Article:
tl,dr; Blue-Green deployments for critical uptime applications is a strong deployment strategy but if a deployment fixes critical security issues be sure that the definition of “deployment complete” is decommissioning of the “blue” environment and not just deployment of “green” successfully.

Organizations have gotten used to following Continuous Integration/Continuous Deployment (CI/CD) for software releases. The use of cloud solutions such as AWS Code* utilities, Azure DevOps or Google Cloud Source repositories enables enterprises to quickly and securely accomplish CI/CD for software release cycles. Software upgrades undergo the same CI/CD tooling and the dev teams need to choose how to do the upgrades.

There are a few different ways development teams upgrade their applications – full cut-over (same infrastructure, new codebase deployed directly and migrated in one go), rolling deployments (same infra or new infra gradually upgrading all instances), immutable (brand new infra and code for each deployment and migrated in one go), blue-green deployment (same infra, simultaneously deployed in prod, gradually phasing out old instances upon successful tests from a section of traffic). The Blue-green deployment strategy has, therefore, become quite popular for modern software deployment.

What is a Blue-Green deployment?
When you release an application via Blue-Green deployment strategy you gradually shift traffic as tests succeed and your observability (Cloudwatch alarms, etc.) does not indicate any problems. You can do that via Containers (ECS/EKS/AKS/GKE) or AWS Lambda/Azure Functions/Google Cloud Functions and traffic shifting can be done with the help of DNS solutions (Route53/Azure DNS/Google Cloud DNS), Load balancing solutions (AWS Elastic Load Balancer/Azure Load Balancer/Cloud Load Balancing). Simplistically, take your current (blue) deployment and create a full stack (green) and use either DNS or load balancers to slice out a traffic section and test the “green” stack. This is all happening in production, by the way. Once everything looks good, direct all the traffic to green and decommission the “blue”. This helps maintain operational resilience and, therefore, this is a popular deployment strategy. AWS has solid whitepaper I recommend to review to dive in from a solution architecture standpoint if you are interested.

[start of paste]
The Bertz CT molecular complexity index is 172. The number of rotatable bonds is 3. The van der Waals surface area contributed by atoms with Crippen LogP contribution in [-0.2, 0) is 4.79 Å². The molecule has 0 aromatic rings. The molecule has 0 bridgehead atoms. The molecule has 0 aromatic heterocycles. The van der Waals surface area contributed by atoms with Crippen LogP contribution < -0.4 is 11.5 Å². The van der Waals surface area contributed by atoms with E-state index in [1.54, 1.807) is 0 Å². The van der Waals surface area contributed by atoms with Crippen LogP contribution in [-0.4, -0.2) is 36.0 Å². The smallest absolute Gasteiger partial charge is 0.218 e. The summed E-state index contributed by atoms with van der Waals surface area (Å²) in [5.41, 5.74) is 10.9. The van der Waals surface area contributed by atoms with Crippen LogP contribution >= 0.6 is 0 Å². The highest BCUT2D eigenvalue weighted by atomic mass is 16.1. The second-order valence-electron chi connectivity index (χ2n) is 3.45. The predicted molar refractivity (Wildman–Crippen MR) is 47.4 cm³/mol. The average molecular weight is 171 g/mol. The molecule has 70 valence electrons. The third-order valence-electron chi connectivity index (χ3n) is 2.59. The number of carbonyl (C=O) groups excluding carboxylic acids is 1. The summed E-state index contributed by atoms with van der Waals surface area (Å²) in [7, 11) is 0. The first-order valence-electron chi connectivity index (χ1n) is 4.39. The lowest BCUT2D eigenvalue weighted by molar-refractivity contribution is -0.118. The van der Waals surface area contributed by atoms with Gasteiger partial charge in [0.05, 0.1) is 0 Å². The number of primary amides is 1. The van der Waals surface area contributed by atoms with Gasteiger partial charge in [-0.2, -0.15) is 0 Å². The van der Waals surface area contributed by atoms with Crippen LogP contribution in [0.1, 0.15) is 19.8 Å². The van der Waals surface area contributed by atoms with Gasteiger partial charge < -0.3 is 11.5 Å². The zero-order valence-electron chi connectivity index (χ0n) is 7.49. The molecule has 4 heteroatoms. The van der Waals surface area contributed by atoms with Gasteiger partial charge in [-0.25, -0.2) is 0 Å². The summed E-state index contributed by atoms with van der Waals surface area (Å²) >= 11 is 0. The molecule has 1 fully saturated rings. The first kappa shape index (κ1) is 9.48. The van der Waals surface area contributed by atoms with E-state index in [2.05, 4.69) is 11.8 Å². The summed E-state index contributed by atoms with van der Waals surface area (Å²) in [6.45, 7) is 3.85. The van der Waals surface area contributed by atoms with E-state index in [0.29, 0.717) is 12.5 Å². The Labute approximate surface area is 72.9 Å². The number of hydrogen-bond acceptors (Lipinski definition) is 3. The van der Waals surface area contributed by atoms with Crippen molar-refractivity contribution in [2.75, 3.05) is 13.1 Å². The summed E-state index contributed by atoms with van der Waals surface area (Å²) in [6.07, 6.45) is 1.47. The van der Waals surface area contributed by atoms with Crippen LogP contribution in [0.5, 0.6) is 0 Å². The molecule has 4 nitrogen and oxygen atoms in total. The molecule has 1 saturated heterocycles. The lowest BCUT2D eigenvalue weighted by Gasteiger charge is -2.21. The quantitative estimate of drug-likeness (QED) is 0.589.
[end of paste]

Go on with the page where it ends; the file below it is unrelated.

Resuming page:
Security Considerations

Some critical security issues (e.g., remote code execution via Log4j, remote code execution via struts, etc.) demand immediate fixes because of their severity. If your blue-green deployments are going to take days and your tests will run over a very long period (say days) then any security fixes you make also will get fixed after a successful “green” deployment and “blue decommission” only. If during that window or prior, an attacker managed to get a foothold into the impacted “blue” environment, then even decommissioning of the “blue” becomes critical to claim the issue is fully remediated. Typically, when incident responders and security operations professionals breathe a sigh of relief is when the fix is deployed. Typically, the software engineering teams consider fix as deployed is when the “green” is fully handling all traffic (and its unrelated to the decommissioning of the “blue” environment). In this case, the incident responders need to remember its not the deployment time when the risk is truly mitigated, its mitigated after completion of cut-over to green and decommissioning of the blue. There is a subtle, yet important, difference here – and it really comes down to the use of shared vocabulary. As long as security operations and software development teams both have this shared definition of what deployment means, there are no misunderstandings.